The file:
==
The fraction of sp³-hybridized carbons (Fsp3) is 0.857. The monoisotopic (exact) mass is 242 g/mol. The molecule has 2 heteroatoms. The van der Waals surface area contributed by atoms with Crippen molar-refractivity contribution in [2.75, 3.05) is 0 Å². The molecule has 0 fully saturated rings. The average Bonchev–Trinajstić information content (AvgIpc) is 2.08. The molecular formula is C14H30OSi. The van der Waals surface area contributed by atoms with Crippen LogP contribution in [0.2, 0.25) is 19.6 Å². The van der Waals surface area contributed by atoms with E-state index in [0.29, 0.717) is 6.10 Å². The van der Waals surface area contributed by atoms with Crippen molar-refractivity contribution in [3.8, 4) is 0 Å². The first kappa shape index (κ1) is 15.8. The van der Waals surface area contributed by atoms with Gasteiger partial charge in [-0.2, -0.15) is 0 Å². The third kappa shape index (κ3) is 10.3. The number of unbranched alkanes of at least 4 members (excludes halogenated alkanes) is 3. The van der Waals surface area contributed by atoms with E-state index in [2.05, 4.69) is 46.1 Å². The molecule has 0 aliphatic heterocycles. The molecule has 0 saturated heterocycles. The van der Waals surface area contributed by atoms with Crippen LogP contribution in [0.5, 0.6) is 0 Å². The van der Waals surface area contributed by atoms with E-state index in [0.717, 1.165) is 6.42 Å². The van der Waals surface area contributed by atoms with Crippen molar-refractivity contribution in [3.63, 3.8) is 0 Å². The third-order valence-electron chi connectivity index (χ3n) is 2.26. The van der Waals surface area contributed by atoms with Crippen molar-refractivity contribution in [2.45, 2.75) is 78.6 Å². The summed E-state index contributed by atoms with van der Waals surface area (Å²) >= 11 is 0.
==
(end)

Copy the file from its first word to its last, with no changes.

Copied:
The fraction of sp³-hybridized carbons (Fsp3) is 0.857. The monoisotopic (exact) mass is 242 g/mol. The molecule has 2 heteroatoms. The van der Waals surface area contributed by atoms with Crippen molar-refractivity contribution in [2.75, 3.05) is 0 Å². The molecule has 0 fully saturated rings. The average Bonchev–Trinajstić information content (AvgIpc) is 2.08. The molecular formula is C14H30OSi. The van der Waals surface area contributed by atoms with Crippen LogP contribution in [0.2, 0.25) is 19.6 Å². The van der Waals surface area contributed by atoms with E-state index in [0.29, 0.717) is 6.10 Å². The van der Waals surface area contributed by atoms with Crippen molar-refractivity contribution in [3.8, 4) is 0 Å². The first kappa shape index (κ1) is 15.8. The van der Waals surface area contributed by atoms with Gasteiger partial charge in [-0.2, -0.15) is 0 Å². The third kappa shape index (κ3) is 10.3. The number of unbranched alkanes of at least 4 members (excludes halogenated alkanes) is 3. The van der Waals surface area contributed by atoms with E-state index in [2.05, 4.69) is 46.1 Å². The molecule has 0 aliphatic heterocycles. The molecule has 0 saturated heterocycles. The van der Waals surface area contributed by atoms with Crippen LogP contribution in [0.5, 0.6) is 0 Å². The van der Waals surface area contributed by atoms with E-state index in [0.717, 1.165) is 6.42 Å². The van der Waals surface area contributed by atoms with Crippen molar-refractivity contribution in [3.63, 3.8) is 0 Å². The third-order valence-electron chi connectivity index (χ3n) is 2.26. The van der Waals surface area contributed by atoms with Crippen molar-refractivity contribution in [2.45, 2.75) is 78.6 Å². The summed E-state index contributed by atoms with van der Waals surface area (Å²) >= 11 is 0.